I came across this great quote from Steve Jobs about craftsmanship, “When you’re a carpenter making a beautiful chest of drawers, you’re not going to use a piece of plywood on the back, even though it faces the wall and nobody will ever see it. You’ll know it’s there, so you’re going to use a beautiful piece of wood on the back. For you to sleep well at night, the aesthetic, the quality, has to be carried all the way through.”
This is the basic challenge of craftsmanship--is the standard perfection all the way through, or is the standard some measure of "good enough and done."? I have a project right now where the client has asked me to complete some unfinished woodworking left behind by a beloved uncle. They want to match his standard of craftsmanship. Does anyone's woodworking stand up to being examined with a magnifying glass? I have been looking closely at the fit of miter joints, pin nail holes, veneer bedding, and many other fine points of craft.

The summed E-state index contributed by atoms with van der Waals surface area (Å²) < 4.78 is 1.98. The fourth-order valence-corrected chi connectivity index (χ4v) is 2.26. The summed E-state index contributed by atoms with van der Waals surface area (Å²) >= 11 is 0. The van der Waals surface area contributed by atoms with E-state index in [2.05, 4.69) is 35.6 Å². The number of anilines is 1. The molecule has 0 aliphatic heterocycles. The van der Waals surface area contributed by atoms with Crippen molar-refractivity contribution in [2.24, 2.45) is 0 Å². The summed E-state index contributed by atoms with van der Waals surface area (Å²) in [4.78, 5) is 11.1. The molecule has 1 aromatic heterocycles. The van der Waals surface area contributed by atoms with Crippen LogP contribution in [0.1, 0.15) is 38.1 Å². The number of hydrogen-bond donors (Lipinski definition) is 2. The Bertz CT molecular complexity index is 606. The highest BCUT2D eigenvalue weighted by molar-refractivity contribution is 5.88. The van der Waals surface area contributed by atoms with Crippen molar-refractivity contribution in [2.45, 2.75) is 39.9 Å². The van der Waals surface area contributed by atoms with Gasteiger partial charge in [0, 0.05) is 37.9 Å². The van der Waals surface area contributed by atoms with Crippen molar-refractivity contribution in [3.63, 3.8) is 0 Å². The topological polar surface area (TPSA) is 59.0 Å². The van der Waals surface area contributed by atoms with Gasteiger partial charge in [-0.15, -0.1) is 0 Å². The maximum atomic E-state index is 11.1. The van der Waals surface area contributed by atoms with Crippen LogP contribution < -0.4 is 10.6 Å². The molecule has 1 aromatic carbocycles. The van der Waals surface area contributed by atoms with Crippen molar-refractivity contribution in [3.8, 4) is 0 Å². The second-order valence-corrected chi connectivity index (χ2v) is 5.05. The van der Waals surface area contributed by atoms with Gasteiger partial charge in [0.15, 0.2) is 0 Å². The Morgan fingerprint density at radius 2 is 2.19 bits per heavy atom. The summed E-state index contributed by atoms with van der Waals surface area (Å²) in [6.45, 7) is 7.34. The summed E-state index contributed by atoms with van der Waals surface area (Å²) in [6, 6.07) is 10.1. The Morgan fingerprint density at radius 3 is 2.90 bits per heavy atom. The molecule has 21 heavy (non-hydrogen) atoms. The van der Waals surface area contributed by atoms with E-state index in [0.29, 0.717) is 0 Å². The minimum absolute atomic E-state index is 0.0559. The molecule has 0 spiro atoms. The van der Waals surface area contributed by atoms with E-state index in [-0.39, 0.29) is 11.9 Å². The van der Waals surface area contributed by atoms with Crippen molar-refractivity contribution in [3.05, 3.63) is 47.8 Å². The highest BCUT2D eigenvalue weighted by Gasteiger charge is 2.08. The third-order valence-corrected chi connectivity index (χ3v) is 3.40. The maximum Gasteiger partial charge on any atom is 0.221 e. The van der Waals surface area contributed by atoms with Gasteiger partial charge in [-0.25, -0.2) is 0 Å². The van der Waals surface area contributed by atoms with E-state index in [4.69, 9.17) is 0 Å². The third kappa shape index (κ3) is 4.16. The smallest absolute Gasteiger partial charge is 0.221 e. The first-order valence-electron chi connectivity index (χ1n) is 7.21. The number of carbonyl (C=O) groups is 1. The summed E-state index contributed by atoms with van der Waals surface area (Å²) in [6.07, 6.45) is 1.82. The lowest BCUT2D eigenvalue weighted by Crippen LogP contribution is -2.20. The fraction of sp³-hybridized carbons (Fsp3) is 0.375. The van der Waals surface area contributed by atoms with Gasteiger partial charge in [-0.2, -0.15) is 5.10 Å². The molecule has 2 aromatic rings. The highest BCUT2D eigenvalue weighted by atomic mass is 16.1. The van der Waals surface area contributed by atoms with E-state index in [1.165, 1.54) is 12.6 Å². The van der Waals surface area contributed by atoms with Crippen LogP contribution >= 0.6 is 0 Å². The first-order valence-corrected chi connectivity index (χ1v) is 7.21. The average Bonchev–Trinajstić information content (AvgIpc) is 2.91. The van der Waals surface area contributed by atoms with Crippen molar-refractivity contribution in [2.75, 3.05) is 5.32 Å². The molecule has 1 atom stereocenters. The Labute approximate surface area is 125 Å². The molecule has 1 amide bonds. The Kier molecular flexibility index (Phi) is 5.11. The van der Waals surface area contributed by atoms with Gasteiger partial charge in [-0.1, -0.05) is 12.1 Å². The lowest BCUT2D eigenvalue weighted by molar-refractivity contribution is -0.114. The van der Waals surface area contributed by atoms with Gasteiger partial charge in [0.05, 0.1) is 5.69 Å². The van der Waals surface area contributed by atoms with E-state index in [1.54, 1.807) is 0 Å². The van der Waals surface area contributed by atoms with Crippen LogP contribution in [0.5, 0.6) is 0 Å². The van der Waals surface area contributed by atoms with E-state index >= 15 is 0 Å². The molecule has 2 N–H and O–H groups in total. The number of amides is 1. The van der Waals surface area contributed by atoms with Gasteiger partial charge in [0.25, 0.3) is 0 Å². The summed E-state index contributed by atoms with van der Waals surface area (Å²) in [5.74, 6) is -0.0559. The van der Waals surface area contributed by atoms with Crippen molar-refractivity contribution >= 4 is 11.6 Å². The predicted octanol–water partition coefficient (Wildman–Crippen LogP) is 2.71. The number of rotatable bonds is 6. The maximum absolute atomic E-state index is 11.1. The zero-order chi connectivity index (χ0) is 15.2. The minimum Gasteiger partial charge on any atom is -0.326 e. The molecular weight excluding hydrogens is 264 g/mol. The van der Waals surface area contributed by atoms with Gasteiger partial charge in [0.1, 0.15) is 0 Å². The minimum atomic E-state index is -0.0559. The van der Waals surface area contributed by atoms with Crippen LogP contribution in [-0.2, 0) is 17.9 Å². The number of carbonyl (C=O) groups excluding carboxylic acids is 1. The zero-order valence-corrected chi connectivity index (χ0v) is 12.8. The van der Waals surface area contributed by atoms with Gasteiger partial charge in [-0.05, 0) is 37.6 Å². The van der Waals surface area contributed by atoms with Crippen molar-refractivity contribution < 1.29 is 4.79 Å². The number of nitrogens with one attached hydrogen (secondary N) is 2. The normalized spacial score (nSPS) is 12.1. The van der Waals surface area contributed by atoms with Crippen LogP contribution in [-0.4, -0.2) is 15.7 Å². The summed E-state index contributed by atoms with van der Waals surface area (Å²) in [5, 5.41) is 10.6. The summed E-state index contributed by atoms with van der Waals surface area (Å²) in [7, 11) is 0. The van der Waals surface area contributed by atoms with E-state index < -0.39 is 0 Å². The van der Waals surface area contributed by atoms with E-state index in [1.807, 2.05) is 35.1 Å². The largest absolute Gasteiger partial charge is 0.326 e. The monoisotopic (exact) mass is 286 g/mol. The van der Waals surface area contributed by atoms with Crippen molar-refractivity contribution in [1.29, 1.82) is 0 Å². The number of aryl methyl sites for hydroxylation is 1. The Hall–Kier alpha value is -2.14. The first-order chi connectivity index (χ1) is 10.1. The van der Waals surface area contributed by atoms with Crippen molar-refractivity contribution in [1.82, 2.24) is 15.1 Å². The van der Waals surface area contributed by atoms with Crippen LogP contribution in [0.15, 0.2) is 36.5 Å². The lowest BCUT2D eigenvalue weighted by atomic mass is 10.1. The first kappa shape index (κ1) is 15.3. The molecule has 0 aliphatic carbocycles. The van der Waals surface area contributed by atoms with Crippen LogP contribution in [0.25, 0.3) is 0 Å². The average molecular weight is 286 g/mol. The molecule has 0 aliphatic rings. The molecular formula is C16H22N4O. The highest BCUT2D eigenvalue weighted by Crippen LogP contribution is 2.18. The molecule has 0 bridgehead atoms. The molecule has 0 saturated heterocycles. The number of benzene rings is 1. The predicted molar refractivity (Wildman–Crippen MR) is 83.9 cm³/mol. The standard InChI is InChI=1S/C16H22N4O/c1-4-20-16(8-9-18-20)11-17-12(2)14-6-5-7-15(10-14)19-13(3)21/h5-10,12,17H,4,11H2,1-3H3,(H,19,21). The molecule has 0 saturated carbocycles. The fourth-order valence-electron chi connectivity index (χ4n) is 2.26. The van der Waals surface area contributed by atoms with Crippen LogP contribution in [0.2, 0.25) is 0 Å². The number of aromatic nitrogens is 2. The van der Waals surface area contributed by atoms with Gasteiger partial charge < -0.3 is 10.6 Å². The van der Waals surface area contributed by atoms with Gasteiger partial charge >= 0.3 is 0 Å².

In the end I think the point is that quality and care should go all through a piece. The bottom of the box should be finished with as much attention to detail as the showy veneer panel on top. This element of craftsmanship is not a question of skill--you showed you can do it on the show face--it is a question of heart, the willingness to put a little extra in to the work.